Apple's Mac operating system, macOS Sierra, has been updated to version 10.12.5, and its mobile operating system iOS has been updated to version 10.3.2 for eligible iPhone, iPad, and iPod touch devices. Security updates were also released for El Capitan, Yosemite, Safari, watchOS, and tvOS.
For details, see Apple Releases macOS Sierra 10.12.5 and More with Security Fixes.
Effective June 15, Apple will require those who use third-party applications with their iCloud account to enable two-step or two-factor authentication and use app-specific passwords for third-party apps (such as Microsoft Outlook, Mozilla Thunderbird, and BusyCal and BusyContacts).
This is a good step in the right direction; however, as noted by Macworld, there's more that Apple could do to further protect users. For example, Apple could theoretically tighten app-specific passwords to only permit specific functionality, such as allowing access to only contacts or calendars, depending on the app's actual needs.
Users should be aware that whenever they reset their primary Apple ID password, their old app-specific passwords will no longer work. More details can be found in Apple's Using app-specific passwords support article.
Even if you don't use third-party apps with your iCloud account, it's still wise to enable two-factor authentication to protect the security of your Apple ID. Apple recently changed the process of enabling two-factor authentication in iOS 10.3, so check Apple's documentation for the latest steps to follow for iOS and macOS.
The United States Federal Trade Commission (FTC) announced that it is partnering with federal, state, and international organizations to crack down on tech support scams.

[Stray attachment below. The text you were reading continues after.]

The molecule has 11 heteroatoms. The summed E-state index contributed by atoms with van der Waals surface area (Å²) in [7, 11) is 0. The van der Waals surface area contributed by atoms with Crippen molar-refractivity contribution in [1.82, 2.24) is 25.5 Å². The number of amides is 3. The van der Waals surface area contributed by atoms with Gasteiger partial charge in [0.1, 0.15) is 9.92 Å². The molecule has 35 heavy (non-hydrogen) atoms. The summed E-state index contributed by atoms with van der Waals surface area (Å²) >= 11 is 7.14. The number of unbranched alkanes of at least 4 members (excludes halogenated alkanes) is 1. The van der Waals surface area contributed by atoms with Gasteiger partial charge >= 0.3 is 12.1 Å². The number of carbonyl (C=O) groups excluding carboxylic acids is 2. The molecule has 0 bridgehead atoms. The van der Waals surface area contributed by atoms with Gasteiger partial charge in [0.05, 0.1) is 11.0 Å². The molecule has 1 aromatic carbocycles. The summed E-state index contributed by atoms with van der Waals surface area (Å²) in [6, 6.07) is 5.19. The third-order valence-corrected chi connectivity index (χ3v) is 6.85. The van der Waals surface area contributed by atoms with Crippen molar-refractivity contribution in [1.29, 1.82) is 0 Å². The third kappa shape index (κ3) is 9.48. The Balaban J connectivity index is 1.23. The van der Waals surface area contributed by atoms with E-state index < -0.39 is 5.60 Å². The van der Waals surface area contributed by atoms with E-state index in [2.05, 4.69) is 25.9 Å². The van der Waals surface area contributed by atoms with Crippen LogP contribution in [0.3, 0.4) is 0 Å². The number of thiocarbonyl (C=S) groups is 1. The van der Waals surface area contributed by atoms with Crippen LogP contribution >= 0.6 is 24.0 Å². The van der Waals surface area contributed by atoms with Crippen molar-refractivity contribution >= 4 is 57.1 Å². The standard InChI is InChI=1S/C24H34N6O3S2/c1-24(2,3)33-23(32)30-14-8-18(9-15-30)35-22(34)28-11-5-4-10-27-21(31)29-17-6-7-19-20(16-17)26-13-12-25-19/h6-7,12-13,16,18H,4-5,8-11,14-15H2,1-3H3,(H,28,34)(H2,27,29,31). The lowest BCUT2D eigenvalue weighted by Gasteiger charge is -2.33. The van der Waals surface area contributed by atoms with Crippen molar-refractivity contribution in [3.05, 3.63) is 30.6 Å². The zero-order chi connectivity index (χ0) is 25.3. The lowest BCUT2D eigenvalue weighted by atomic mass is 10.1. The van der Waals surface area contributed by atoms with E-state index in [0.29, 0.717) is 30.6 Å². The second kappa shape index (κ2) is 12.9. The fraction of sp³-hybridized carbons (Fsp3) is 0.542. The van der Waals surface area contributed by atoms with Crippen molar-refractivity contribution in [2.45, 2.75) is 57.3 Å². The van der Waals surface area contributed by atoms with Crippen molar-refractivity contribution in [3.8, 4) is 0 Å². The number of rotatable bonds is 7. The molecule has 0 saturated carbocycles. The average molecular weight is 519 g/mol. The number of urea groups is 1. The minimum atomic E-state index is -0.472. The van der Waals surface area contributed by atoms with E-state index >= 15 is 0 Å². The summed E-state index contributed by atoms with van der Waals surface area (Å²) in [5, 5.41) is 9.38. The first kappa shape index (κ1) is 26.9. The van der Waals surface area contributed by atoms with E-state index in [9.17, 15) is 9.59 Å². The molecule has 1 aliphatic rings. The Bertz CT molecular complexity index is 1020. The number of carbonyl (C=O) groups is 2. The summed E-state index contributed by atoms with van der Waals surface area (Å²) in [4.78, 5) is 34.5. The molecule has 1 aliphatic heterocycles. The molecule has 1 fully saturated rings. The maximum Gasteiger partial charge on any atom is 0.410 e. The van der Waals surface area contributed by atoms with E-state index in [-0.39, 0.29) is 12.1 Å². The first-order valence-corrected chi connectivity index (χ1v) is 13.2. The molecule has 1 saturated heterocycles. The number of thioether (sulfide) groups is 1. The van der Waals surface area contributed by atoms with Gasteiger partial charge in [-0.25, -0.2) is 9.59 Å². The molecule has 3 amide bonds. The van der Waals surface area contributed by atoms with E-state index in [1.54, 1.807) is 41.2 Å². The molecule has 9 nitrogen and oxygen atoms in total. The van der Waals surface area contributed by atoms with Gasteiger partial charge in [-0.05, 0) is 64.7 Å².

The FTC reported that victims have spent millions of dollars on "tech support" to fix non-existent problems with their computers, having been duped by scary scam sites. The sites often claim to be run by Microsoft or Apple, as seen in the screenshot above, and encourage victims to call a phone number to be walked through a process to supposedly clean their computers (while, in reality, victims' computers were never really infected in the first place).
Several fraudulent organizations based in the United States have recently been stifled, as the FTC's efforts have led to indictments and arrests of scam operators. Nevertheless, scams like this will continue, so be vigilant; if you see fake warnings in your browser like the one above, don't fall for them, and be sure to report them to the FTC.
You've most likely seen major news media coverage of WannaCry, which is Windows ransomware capable of spreading itself across a network.
Although the vulnerabilities exploited by WannaCry do not affect macOS, those who use Windows on their Macs (either via Boot Camp or a virtual machine such as VMware Fusion, Parallels Desktop, or Oracle VirtualBox) should be aware of the vulnerability and install the necessary updates.
For more information, including how to protect your Mac from ransomware, see WannaCry and the State of Mac Ransomware.
A serious vulnerability in Intel's Active Management Technology (AMT) was recently disclosed to the public that "can allow an unprivileged attacker to gain control of the manageability features" in PC hardware with AMT. Intel has released guidance on how to check for the vulnerability on your systems, how to mitigate the vulnerability if it's present, and where to obtain firmware patches from various hardware manufacturers.
Mac users may wonder about whether their computers are vulnerable. The Register reported, "Apple Macs, although they use Intel chips, do not ship with the AMT software, and are thus in the clear."
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If you missed Intego's previous Apple security news roundups for 2017, you can check them out here.